Some people believe twins have a special bond, and, at least for us, that was true. Year after year my sister and I would make these crazy plans to move out together, go to college, and find our respective prince charmings. We understood each other in a way that didn’t require words. She knew all my secrets and I knew all her dreams. Then we grew up. Ryan proposed to me. I was going to be moving out right after the wedding. Susan was my maid of honor. But two days before the wedding, I was getting ready for bed when she called out to me: “Nikki.” It was the one word she could say perfectly. “Nikki,” she called. I got out of bed and walked over to her. She pushed herself up and kissed my forehead. It must have taken everything she had to do that. I told her I loved her too. Then I went to sleep…just like that…It was as if she knew this was goodbye. When I woke up she was gone.

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Thomas Sebald.

SEBASTIAN

Nikki, I’m sorry. It’s never easy-

NIKKI

And do you know what the worst part was? I slept through the night. I didn’t wake up in a hot sweat. I didn’t have a nightmare. There was no cold chill. I kept sleeping. It wasn’t until I went to wake her the next morning that I knew. I was so close. Maybe if I would have woken up, I could have done something.

But Sebastian understands loss, too, after being a muse for dozens of artists throughout the world.

SEBASTIAN

Losing someone is awful enough, trust me, you don’t want a pestilent timer ticking in your ear,

reminding you of what little time you have left with the ones you love.

NIKKI

Nobody knows how much time you have left.

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Thomas Sebald.

SEBASTIAN

I do! Do you want to know the real reason the muses left this world? It was because they could not stand the pain of losing companion after companion. For years and years they harbored this pain, but eventually they could not bear it anymore. I was the only one stupid enough to take one of their roles. They warned me not to go, but I didn’t listen. I wanted to share my stories. So, I came up with a plan. I begged the gods for a tool, something that would spare me the pain of the other muses. Chronos was the only one to step forward, and he presented me with this watch. It would attach to the life of my instrument, and it would tell me how long they had. I would stay with my companion until my watch told me that they had ten years left. Then I would leave. No exceptions. But it still hurt. It put a timer on everything and everyone. But at least I didn’t have to watch anyone die.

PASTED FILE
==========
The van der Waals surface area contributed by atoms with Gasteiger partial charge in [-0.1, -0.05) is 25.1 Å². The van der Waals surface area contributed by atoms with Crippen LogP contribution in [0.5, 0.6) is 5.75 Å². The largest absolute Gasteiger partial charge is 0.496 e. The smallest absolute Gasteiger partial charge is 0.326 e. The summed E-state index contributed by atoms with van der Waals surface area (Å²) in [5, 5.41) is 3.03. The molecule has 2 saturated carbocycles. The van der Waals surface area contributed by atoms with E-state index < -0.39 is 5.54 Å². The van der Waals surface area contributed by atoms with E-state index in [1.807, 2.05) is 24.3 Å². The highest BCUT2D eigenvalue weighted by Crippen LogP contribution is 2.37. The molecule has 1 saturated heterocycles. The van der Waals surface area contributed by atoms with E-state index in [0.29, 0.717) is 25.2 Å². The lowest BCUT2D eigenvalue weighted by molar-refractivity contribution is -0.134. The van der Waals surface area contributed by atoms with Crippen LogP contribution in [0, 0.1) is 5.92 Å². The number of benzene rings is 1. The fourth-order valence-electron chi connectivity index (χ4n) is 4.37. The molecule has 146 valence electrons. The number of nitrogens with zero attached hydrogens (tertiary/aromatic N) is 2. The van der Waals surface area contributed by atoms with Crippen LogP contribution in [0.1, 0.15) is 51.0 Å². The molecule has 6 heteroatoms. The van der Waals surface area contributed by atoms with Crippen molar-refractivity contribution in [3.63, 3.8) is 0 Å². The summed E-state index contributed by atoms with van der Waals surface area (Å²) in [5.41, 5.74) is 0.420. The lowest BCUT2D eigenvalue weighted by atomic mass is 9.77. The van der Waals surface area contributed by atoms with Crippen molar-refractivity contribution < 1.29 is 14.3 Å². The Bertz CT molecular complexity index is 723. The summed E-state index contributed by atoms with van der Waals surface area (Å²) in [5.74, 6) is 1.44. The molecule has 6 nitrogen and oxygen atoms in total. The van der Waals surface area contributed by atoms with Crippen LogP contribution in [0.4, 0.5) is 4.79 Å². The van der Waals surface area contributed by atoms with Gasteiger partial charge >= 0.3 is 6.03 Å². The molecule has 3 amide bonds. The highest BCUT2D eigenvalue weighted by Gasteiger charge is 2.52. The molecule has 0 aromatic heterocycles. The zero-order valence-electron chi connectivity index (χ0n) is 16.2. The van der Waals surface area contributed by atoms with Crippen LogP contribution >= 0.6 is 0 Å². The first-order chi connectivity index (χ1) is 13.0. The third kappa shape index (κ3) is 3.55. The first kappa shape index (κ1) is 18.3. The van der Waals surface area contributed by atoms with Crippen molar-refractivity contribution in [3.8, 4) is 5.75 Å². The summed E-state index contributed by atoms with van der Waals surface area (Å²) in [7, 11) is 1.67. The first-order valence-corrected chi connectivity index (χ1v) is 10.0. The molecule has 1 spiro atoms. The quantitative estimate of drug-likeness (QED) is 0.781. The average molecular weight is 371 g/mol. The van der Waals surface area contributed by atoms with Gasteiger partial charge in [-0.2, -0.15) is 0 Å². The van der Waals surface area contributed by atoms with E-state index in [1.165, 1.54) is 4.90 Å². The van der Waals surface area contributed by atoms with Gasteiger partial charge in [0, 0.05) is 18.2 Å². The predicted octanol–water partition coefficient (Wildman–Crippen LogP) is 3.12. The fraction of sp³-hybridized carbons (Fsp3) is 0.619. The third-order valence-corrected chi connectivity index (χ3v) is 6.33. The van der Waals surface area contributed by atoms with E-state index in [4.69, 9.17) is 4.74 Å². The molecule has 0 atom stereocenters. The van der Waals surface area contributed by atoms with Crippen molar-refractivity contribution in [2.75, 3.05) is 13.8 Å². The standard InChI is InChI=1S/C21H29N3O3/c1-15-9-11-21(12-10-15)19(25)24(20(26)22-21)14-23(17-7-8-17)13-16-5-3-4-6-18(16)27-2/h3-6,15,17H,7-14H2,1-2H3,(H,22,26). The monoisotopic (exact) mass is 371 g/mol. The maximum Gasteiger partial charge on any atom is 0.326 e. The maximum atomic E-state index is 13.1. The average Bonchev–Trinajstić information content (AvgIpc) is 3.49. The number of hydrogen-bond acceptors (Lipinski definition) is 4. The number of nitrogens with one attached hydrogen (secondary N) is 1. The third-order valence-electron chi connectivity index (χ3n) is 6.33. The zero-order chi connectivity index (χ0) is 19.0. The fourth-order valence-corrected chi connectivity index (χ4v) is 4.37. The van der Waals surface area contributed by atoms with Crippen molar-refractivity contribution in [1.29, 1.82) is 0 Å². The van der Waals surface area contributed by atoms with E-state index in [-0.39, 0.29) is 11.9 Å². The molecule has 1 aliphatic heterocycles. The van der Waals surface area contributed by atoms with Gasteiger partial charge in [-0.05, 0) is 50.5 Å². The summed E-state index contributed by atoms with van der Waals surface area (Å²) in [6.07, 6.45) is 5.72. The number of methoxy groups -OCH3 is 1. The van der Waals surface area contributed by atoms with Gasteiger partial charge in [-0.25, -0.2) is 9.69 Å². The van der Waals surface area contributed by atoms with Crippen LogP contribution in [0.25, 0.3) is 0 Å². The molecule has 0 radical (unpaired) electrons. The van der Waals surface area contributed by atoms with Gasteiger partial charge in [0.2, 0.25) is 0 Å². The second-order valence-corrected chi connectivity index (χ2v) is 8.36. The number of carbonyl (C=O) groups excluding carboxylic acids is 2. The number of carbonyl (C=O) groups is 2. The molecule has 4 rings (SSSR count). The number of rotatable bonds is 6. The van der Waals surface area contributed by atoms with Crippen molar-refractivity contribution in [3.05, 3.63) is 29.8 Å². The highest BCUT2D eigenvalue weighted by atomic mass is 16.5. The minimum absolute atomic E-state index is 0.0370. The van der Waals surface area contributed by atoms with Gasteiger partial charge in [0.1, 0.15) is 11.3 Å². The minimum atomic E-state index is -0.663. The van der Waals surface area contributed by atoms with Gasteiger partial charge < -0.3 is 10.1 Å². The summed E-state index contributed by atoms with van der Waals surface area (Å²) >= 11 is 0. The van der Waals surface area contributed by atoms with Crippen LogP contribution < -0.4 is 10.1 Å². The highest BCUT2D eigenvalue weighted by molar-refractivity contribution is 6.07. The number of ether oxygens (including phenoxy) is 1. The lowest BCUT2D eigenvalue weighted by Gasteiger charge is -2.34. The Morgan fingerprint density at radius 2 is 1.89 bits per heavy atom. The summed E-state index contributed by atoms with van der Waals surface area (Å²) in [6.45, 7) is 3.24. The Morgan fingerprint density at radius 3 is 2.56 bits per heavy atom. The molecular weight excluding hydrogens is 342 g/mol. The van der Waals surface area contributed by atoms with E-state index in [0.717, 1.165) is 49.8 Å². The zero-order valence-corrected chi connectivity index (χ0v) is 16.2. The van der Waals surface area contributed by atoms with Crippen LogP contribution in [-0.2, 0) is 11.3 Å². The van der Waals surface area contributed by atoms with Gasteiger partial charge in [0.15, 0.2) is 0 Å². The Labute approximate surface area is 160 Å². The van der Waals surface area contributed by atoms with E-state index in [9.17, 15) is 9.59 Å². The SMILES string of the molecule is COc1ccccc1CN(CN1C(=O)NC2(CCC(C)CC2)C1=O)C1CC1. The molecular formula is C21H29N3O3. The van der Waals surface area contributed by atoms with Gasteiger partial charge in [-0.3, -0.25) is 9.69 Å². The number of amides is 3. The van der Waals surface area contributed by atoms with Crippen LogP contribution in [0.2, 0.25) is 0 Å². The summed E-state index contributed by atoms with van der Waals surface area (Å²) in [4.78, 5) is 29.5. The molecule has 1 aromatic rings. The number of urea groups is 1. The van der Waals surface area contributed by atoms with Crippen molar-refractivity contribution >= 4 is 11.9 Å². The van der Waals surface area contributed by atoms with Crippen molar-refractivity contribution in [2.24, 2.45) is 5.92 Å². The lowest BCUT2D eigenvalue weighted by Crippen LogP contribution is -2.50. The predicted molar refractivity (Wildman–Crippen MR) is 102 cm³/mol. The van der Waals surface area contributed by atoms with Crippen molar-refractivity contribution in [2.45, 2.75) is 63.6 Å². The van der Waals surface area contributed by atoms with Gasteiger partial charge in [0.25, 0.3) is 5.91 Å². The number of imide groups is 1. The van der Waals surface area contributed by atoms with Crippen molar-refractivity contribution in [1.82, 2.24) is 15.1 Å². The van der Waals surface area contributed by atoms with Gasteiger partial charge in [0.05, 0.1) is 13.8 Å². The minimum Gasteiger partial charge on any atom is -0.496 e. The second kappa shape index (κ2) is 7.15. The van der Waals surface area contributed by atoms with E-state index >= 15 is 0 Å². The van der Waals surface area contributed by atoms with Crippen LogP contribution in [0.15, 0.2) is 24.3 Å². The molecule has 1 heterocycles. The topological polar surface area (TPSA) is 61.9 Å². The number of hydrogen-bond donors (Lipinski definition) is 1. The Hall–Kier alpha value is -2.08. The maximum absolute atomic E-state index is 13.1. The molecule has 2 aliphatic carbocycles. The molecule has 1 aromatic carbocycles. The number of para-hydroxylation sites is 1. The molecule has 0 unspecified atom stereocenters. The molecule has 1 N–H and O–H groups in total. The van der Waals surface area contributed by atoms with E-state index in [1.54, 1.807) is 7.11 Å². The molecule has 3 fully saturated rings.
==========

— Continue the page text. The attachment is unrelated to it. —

Nikki and Sebastian fight about who has had it worse, but Anita’s ghost appears during the aftermath. She points out to Sebastian that Nikki has the drive and intelligence to be a writer. Sebastian agrees that he probably is meant to be Nikki’s muse, and he attempts a reconciliation by threatening to tell her how long she has left to live.

Nikki writes a draft to the ending of the book, which she finds therapeutic as it allows her to let go of the past. She questions whether Sebastian’s watch robs him of the future and the time he spends with the artists he inspires. 

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Melissa Wild and Allen Pujankauski.

SEBASTIAN

I need it though. Otherwise, I won’t know when to leave.

NIKKI

Exactly, you won’t know.

SEBASTIAN

But I have a rule-

NIKKI

Since when do you care about rules? And don’t forget, you made an exception.

SEBASTIAN

And I paid the price!

NIKKI

But you have some great memories from those years, don’t you?

SEBASTIAN

Of course.

NIKKI

Would you trade those for anything?

SEBASTIAN

Not a thing.

NIKKI

Then what are you waiting for, Sebastian? Break the watch and embrace the fact, that for once, you won’t define the life of those you love in minutes and hours. You can start defining them in memories. And we can start right now, together.

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Anastasia Wild, Allen Pujanauski and Thomas Sebald

SEBASTIAN

Together?

NIKKI

If you do it, I will help you. We can finish this book together. Our first memory in the now. Come on, Sebastian, break the watch.